Key Performance Indicators or KPIs are a staple of business, especially in corporate life, and I’ve read several articles quite critical of the practice because big companies have a way of overdoing it and measuring aspects that distort larger truth.
This hardly ever happens in a small business. The usual problem is that the business owner doesn’t have enough accurate, timely and relevant information to make good judgements and expedient decisions. In some companies the problem is not conducting competent up-to-date bookkeeping. If you don’t know, for example, how much money you are owed and by whom, you might find that very inconvenient, especially when you don’t know how much you owe and to whom.
Objectively, bookkeeping should be an easy problem to solve. Turn it over to a competent professional.
But there are more stars in the sky to track than those that make up basic accounting measures. Each industry has its own special elements that need attention. If your business uses some kind of application software it might provide these KPIs for you from a suite of reports. I have a client in a medical profession who employs this application to run office functions and track clients. But, giving due attention to the rich information in the database requires curiosity and an investment of time to make the most of the tool.
Other kinds of businesses have to manually track the important stuff and possibly give creative thought to what should be tracked as a KPI. Knowing what more sophisticated peers in one’s industry do can be very helpful.
As an example, a retailer wants to know not just sales totals but average sale, customer counts by period, number of items purchased per transaction, days of inventory, inventory turn, sales dollars per payroll dollar and a many other similar stats. It is certainly possible to run a store (at least for a little while) without knowing any of these things. But eventually a reckoning will come to the ignorant and unobservant.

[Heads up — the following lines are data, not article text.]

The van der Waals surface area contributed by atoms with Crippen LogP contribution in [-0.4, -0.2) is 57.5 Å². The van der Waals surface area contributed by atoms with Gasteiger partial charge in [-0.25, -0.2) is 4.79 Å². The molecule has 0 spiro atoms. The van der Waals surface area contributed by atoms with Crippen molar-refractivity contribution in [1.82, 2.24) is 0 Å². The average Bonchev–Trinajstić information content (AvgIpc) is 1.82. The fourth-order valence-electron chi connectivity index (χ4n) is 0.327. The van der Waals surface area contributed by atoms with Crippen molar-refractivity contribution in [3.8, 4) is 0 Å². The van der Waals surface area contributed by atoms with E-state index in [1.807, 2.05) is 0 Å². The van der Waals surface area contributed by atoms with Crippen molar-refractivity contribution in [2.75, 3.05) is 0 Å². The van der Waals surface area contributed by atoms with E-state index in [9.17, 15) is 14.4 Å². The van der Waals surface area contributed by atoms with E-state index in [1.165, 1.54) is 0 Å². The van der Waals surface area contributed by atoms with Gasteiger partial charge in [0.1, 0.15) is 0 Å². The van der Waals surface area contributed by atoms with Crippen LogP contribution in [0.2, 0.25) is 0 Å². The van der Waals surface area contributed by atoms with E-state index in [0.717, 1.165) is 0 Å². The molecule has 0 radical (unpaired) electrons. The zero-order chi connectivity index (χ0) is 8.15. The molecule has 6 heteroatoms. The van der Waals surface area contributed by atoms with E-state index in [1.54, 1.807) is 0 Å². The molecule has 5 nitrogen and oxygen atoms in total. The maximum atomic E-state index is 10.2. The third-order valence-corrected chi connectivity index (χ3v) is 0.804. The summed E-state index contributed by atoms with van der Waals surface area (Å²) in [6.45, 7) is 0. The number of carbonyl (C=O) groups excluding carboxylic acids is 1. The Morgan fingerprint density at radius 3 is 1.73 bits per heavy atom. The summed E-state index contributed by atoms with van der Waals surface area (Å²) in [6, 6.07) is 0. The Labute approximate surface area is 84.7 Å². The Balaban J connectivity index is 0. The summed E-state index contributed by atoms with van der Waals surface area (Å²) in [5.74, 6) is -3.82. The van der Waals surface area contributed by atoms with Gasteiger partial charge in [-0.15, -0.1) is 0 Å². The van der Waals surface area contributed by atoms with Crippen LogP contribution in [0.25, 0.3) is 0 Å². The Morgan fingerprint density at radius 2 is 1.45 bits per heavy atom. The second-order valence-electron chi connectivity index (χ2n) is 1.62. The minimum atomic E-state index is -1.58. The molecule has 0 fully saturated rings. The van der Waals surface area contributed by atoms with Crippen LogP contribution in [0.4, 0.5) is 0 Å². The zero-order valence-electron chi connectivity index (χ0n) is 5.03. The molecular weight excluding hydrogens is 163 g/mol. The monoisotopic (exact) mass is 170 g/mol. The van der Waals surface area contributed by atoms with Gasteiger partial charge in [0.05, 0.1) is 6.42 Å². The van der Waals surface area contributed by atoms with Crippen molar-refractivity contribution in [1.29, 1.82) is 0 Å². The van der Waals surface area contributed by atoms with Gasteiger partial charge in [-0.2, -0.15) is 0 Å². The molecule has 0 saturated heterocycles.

The top seven items they tout sound important, but some are more relevant for some businesses than others. Inventory? Not for a service business. Accounts payable turnover? Not for a business in an industry where payment terms are cash and carry. One really has to study what dials and gauges on your dashboard (sorry, corporate speak) are vital. The best KPIs are the ones that help you spot trouble and attract necessary attention that you might be unlikely to offer otherwise.
I favor this article’s treatment because it outlines the reasons you should develop KPIs, even those that are nonfinancial but more operational in nature. The publisher is another small business financial software company, Xero. Among their recommendations, make sure your KPIs are as follows:
The best metrics are those that have the most impact.
Measure short and long-term KPIs.
Everyone in the business should know what the KPI means.
Everyone in the business should know why it’s important.
Business isn’t only about numbers, but just like in sports, measuring the right things is a path to improvement.
— Frederick Welk
CEDF Business Advisor